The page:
The world of news is complex - and false stories and visuals are often widely shared on social media. Blasting News’ editorial team spots the most popular hoaxes and misleading information every week to help you discern truth from falsehood . Here are the most shared claims of this week, of which none are legit.


Claim: Joe Biden's great-grandfather, Joseph J. Biden, a Confederate soldier owned slaves in the 1800s

Facts: A picture of a man holding a gun was shared on social media in June 2020. The caption reads: “Joe Biden’s family owned African slaves, Joe Biden’s great-grandfather Joseph J. Biden (1828-1880) was a slave owner and fought for the Confederates State of America.”

Truth: 2020 Democratic U.S.

presidential candidate Joe Biden’s great-grandfather was not named Joseph J. Biden but George T. Biden, as Snopes reports.

Moreover, the man portrayed in the picture is a Civil War soldier named Richard Young Bennett who served with Mississippi's second Infantry during the Civil War, as found by “Civil War Photo Sleuth”, a website that unveils soldiers’ identities in old Civil War photographs and was used by Snopes to find out about this man’s identity.

On top of that, Joe Biden’s ancestors were not slave owners because no “Bidens” have been found in the databases examined regarding Civil War soldiers or slave owners, according to Snopes.


Claim: A video shows an explosion at a gas storage facility near Tehran on June 26, 2020

Facts: Several news accounts shared a video on Facebook of an explosion.

The caption says the incident happened in Tehran on July 26th at a gas storage facility.

Truth: Two explosions have occurred in the last days in Tehran, one in the neighborhood of Parchin on July 26th, close to a sensitive military site, and one in a medical clinic in North Tehran killing 19 people on July 1st.

However, this video is unrelated to these incidents.

As reported by Reuters, the widely shared video was captured by a drone in June 2019. The original video shows an explosion in an oil refinery in Philadelphia, Pennsylvania.


Claim: The Mayor of London said the Sharia law is being imposed in London

Facts: Several posts shared on Facebook attributed a quote to Sadiq Khan, the Mayor of London: “We are trialling shakira [sic] law in three of London’s boroughs right now. We will then roll it out in the remaining thirty next year.”

Truth: The Mayor of London’s press office disclaimed this information. The quote -- which misspells Sharia -- is doctored, as Reuters reports. Sadiq Khan is London’s first Muslim mayor, but he never imposed the Sharia law in his city.

The Sharia law consists of setting an Islamic religious law on public and private life. The concept has been criticized by the West for several principles such as the “stoning of adulterers”, as Reuters describes.


Claim: European Space Agency warned of 'asteroid that could hit Earth in a few hours'

Facts: On June 28th, the Spanish network Antena 3 shared a note saying that "The European Space Agency warns against a gigantic asteroid which could hit the Earth.” Later, on its Twitter account, the Spanish network gave more precisions: “The European Space Agency encountered a guard against a gigantic asteroid which could touch Earth in a few hours. It is the same size as that which destroyed 2000 square kilometers of Siberian forest in 1908.”

Truth: The European Space Agency tweeted on July 27th: “3 days until AsteroidDay!

Number 3 in ESA’s #asteroidrisklist is the biggest in the top 7, coming in at an estimated 40 metres. The asteroid, named 2000 SG344, has a 1 in 1183 chance of impacting Earth, and travels in a very similar orbit.” Antena 3 based its claim on this tweet and misinterpreted it. The ESA never mentioned a “gigantic” asteroid nor has declared that it would touch Earth “within hours”, it only said that it was the “biggest” of the “top 7” asteroids that follow Earth more closely.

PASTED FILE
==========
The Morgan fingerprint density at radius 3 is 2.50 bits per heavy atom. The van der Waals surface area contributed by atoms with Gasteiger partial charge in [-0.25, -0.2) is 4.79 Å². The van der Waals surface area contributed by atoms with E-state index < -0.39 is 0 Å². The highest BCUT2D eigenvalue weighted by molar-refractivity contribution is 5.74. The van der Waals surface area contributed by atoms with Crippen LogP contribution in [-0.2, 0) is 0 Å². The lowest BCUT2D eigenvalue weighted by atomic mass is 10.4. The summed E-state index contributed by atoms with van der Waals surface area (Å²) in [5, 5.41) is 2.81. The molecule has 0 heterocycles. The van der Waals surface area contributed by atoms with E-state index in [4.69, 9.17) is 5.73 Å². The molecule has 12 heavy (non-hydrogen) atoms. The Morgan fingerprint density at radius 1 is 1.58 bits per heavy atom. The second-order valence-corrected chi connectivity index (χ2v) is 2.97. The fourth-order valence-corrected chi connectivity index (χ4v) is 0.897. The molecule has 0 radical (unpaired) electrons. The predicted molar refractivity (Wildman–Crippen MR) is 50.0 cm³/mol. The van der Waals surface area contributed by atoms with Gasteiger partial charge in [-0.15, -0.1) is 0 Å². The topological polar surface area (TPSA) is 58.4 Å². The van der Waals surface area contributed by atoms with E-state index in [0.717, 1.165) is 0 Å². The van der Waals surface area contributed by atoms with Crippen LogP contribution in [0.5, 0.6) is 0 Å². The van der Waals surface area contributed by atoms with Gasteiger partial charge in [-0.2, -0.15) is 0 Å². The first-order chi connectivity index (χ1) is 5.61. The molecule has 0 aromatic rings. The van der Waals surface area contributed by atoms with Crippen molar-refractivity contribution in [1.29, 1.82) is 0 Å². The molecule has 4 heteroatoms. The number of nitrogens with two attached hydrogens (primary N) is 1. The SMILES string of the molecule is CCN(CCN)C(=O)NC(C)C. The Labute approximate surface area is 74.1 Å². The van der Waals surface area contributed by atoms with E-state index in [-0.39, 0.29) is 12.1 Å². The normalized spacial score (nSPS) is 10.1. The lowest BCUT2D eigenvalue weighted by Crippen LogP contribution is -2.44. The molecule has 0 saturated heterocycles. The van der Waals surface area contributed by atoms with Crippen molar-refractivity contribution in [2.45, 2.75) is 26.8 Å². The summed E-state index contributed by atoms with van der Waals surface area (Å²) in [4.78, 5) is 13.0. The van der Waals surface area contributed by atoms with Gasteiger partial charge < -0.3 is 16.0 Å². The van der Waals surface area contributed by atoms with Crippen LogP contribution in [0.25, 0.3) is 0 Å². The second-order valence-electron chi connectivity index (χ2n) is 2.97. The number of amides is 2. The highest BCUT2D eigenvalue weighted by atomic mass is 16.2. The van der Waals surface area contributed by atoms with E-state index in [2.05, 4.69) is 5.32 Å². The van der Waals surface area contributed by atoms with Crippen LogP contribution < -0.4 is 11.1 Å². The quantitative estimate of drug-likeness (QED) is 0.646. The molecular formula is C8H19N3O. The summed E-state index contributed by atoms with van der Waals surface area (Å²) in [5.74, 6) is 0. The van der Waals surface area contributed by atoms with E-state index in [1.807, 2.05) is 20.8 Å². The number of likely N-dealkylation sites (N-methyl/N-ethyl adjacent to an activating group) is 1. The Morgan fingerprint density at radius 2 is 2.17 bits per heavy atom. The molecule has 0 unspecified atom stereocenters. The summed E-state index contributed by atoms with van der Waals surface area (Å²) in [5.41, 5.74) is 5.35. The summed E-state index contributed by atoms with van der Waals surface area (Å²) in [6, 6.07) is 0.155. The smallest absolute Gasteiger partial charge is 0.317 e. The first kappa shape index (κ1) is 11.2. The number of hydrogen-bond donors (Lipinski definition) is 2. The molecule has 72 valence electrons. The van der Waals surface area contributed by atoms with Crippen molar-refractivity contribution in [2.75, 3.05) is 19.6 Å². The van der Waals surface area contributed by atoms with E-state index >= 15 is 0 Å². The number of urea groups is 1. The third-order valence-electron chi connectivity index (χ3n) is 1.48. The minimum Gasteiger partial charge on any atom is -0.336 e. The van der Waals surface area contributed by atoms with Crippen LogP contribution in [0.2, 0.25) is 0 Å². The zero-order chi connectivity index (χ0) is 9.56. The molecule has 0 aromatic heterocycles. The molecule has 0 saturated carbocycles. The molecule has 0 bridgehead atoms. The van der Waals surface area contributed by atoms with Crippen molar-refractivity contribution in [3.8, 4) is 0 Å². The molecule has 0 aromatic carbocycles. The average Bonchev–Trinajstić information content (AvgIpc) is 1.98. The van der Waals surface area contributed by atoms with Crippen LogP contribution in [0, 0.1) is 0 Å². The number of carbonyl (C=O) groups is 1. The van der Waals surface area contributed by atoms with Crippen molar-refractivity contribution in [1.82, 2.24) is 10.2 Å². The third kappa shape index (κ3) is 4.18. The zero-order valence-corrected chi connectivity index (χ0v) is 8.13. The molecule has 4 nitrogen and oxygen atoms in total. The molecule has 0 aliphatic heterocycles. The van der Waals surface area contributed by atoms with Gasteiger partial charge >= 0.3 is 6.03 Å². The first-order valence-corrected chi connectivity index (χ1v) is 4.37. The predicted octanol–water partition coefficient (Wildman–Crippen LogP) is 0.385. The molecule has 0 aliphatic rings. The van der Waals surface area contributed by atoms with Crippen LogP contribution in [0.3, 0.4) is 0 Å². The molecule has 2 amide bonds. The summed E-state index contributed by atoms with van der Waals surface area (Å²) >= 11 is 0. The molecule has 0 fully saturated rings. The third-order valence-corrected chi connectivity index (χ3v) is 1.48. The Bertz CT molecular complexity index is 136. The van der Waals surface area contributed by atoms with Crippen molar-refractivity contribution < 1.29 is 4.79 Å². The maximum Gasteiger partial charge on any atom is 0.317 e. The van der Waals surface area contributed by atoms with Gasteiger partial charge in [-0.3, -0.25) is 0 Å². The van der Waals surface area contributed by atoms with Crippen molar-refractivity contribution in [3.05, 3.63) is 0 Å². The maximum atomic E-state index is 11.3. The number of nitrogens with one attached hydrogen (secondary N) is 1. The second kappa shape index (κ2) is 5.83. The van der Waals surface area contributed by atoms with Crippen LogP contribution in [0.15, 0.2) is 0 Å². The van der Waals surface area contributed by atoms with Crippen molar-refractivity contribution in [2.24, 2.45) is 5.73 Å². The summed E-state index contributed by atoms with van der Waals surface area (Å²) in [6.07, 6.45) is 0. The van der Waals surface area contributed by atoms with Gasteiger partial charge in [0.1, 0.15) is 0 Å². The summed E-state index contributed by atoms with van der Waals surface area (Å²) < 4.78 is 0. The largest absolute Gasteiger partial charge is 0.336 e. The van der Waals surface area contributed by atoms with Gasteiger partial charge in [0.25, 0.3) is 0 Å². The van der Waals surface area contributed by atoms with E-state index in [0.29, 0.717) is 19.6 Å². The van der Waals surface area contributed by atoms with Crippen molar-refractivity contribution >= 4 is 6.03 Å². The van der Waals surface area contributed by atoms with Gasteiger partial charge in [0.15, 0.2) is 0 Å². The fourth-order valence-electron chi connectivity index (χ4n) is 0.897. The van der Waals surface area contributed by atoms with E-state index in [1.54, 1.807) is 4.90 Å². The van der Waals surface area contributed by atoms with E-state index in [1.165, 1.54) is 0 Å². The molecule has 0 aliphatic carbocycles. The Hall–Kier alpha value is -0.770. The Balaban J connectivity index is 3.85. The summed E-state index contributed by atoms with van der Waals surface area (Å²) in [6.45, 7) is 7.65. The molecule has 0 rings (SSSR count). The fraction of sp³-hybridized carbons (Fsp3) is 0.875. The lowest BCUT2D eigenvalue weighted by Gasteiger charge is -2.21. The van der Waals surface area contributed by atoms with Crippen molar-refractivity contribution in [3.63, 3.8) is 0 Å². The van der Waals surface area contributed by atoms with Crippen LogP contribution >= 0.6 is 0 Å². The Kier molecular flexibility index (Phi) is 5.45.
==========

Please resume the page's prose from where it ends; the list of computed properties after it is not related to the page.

Claim: TV Bandeirantes was bought by the Chinese Communist Party

Facts: An article was widely shared on social media saying that the Chinese Communist Party has bought the Brazilian TV network, TV Bandeirantes.

Truth: The Bandeirantes Group has disclaimed this information and said that a content cooperation agreement has been signed in November 2019, between the Bandeirantes Group and China Media Group, a Chinese state-owned media company.

The agreement aims for a joint production and sharing of content to reinforce the relations between the two countries, as the Brazilian fact checking platform Lupa specifies. TV Bandeirantes was not bought by the Chinese Communist Party, but has a partnership with the Chinese state-owned media company, China Media Group.


Claim: China has stopped hospitalizations to cure COVID-19 patients and "kill the virus with heat" through "steam inhalation", "hot gargles" and "hot tea" instead

Facts: Several posts on Facebook and on Twitter have claimed that people infected by COVID-19 in China were not treated in hospitals anymore.

The messages declare that instead of going to the hospital, COVID-19 patients were treated by “killing the virus with heat” through “steam inhalation”, “hot gargles” and “hot tea”, as AFP Fact Check reports.

Truth: This claim is false. As AFP Fact Check reports, Chinese media continue to report on COVID-19 patients hospitalized across the country. China’s state-run Xinhua News Agency declared on June 30th: "Chinese health authority received reports of 19 newly confirmed COVID-19 cases on the Chinese mainland Monday, including eight domestically transmitted and 11 imported ones.”

The steam inhalation has not been proven to be a cure against COVID-19. As AFP Fact Check writes: “Experts say the claim about ‘killing’ the novel coronavirus through ‘steam inhalation’; ‘hot gargles’; and by drinking hot tea are without any scientific basis and potentially harmful to human health.”